A Good Man Lost His Job

On breakup day, after the Rangers were eliminated by the Buffalo Sabres  in 2007, Tom Renney addressed the media. Right after he was finished, I handed him the newest issue of New York Sportscene with an article I wrote on the coach.

Usually when you hand sports figures press on themselves, they take it, thank you, and you never hear about it again. Not this time. A week later, I received a call in the Sportscene office from a girl who worked for the Rangers, saying Renney really liked the story and thanked me for the story. She also asked if he could get copies for his family and friends. Of course, I obliged and send out the extra issues.

That was Renney, a classy gentleman, who was a rarity in the coaching ranks. Over the past four years, I spoke with many people involved in the NHL. To a man, each had glowing things to say about the Rangers coach. And many even said they secretly root for the Rangers, just to see Renney have some success.

That’s why yesterday was such a bitter sweet day for the organization. Businesswise, a change had to be made. The team seemed to tune out Renney over the last few weeks and if winning is the bottom line, something needed to be done. Remember, you can’t fire the players.

But no matter how John Tortorella does as Ranger coach, the organization lost some class yesterday. When Renney took over at the end of 2004, the team was a laughingstock, with no direction, and a place where players came to collect their checks before they retire.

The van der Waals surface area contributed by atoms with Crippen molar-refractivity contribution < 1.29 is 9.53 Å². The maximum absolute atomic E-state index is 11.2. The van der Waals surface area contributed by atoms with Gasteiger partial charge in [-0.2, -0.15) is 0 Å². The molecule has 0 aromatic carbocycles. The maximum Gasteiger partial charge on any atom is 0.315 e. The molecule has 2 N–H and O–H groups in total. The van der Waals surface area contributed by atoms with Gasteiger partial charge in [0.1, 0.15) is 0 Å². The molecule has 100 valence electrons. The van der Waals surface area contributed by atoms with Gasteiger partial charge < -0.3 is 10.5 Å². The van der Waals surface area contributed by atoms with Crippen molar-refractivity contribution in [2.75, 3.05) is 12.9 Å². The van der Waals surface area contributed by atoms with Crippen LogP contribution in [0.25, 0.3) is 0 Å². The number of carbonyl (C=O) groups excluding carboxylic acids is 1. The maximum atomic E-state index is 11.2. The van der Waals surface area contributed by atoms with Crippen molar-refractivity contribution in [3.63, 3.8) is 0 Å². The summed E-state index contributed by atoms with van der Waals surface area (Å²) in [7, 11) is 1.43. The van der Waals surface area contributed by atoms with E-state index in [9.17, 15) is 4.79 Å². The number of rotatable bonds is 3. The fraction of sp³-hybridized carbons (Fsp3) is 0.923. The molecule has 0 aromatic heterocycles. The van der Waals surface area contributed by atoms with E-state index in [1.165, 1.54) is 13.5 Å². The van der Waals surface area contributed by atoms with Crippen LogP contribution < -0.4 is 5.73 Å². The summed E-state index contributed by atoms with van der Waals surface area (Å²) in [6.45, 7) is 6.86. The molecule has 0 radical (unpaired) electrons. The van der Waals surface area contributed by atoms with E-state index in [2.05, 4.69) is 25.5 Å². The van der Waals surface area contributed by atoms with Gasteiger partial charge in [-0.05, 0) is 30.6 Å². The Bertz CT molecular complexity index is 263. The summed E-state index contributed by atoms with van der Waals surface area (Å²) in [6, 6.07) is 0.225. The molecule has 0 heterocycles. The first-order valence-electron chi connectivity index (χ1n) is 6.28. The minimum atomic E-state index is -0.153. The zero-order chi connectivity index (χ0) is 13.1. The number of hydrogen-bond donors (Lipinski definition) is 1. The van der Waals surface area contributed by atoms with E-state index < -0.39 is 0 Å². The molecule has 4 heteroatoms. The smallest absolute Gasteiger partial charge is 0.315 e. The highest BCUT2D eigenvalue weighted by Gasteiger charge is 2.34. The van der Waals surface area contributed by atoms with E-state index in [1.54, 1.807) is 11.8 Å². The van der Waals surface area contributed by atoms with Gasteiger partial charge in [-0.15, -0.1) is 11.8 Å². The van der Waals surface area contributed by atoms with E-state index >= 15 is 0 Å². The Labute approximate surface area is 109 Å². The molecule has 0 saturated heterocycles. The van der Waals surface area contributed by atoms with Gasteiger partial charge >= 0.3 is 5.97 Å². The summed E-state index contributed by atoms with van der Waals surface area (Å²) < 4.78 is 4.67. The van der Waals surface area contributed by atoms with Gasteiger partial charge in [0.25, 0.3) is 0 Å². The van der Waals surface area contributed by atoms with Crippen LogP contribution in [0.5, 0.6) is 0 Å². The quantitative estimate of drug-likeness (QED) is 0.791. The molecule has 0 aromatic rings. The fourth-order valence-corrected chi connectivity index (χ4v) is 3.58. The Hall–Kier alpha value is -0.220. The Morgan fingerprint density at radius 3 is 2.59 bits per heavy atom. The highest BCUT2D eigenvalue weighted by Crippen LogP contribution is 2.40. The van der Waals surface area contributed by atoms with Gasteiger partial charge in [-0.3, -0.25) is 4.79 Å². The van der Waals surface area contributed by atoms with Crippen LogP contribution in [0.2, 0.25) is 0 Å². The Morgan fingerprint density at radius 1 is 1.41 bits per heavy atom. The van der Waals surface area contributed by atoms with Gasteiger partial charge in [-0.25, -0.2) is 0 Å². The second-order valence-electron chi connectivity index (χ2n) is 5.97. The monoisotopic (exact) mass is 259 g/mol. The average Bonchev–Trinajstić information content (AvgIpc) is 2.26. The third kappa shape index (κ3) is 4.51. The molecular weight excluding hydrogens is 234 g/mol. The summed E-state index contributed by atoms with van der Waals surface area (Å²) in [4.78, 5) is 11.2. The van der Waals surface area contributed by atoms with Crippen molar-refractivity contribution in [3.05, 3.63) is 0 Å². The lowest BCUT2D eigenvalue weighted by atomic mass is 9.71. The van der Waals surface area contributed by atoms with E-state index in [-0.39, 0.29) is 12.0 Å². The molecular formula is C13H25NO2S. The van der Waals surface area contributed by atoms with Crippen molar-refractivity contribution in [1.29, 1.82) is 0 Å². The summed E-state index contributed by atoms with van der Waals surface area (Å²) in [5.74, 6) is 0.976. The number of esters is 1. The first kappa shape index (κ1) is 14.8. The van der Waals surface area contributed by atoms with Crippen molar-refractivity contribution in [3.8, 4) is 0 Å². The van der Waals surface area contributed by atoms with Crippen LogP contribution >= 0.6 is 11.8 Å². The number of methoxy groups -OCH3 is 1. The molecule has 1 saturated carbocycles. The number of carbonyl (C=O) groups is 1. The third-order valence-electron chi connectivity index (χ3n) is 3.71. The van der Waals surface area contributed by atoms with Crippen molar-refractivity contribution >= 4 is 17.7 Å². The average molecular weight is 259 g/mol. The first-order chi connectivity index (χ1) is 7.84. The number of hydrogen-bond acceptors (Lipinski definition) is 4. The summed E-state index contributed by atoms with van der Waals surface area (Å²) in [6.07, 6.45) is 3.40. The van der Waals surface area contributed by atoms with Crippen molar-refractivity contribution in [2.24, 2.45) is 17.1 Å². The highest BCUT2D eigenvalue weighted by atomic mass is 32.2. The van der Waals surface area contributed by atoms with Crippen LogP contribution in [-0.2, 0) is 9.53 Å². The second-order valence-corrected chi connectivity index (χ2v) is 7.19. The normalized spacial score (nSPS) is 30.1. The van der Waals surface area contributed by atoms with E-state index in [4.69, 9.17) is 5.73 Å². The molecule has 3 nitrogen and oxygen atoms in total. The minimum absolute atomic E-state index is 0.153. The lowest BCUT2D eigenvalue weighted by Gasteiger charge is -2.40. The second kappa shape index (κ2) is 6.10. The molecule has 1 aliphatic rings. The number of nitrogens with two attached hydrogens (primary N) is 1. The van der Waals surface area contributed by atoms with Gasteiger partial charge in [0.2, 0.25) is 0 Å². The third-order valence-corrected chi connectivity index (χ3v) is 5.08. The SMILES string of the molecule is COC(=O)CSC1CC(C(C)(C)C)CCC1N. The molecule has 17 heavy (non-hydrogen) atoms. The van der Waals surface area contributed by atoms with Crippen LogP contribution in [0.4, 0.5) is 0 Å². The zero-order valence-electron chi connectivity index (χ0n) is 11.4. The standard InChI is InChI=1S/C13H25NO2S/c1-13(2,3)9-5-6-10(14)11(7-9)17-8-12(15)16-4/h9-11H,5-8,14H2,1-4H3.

Then came the lockout and a fresh start for Renney. The lockout allowed the coach to mold the team in his own image. Unlike the pseudo-coaches the team employed in the past, Renney was a true hockey man, who brought organization to his practices, while becoming successful in renewing pride in the Blueshirt.

While doing all of that, he treated the players with class and dignity. He first won over Jaromir Jagr, and then Brendan Shanahan, and that allowed the coach to defer the leadership to the dressing room. When the players needed to be motivated, Jagr and Shanahan took care of it. When Aaron Ward and Marek Malik caused disruptions at different times over the years, the Hall of Famers kept it in house and the problems were solved in the room. They were so good at it, they even kept Sean Avery in check, which is no easy task. Just ask the Stars.

Yet, by having two strong personalities like Jagr and Shanahan, Renney was allowed to be an administrator, rather than a disciplinarian. And it proved to be his downfall. When the team chose not to re-sign either player, there was a void at the top. Neither Chris Drury, Scott Gomez, nor Markus Naslund have the personalities or resumes of a Jagr or Shanahan and wouldn’t or couldn’t control the dressing room like their predecessors. And since it wasn’t in Renney’s nature to knock around some heads, the Rangers lacked the fire needed to succeed over an 82 game season.

So Tortorella now comes in and it will be his job to light a fire under the club. It’s a good hiring and a step in the right direction for the Blueshirts, but there is a price. The Rangers may have become a better team yesterday, but lost some class and dignity and that’s something that’s hard to replace.

About the Author

Joe McDonald

Joe McDonald is the founder and former publisher of NY Sports Day. After selling to i15Media in 2020, he serves as the Editor-in-Chief and responsible for the editorial side of the publication. In the past, Joe was the managing editor of NY Sportscene magazine and assistant editor of Mets Inside Pitch. He has covered the Mets since 2004.

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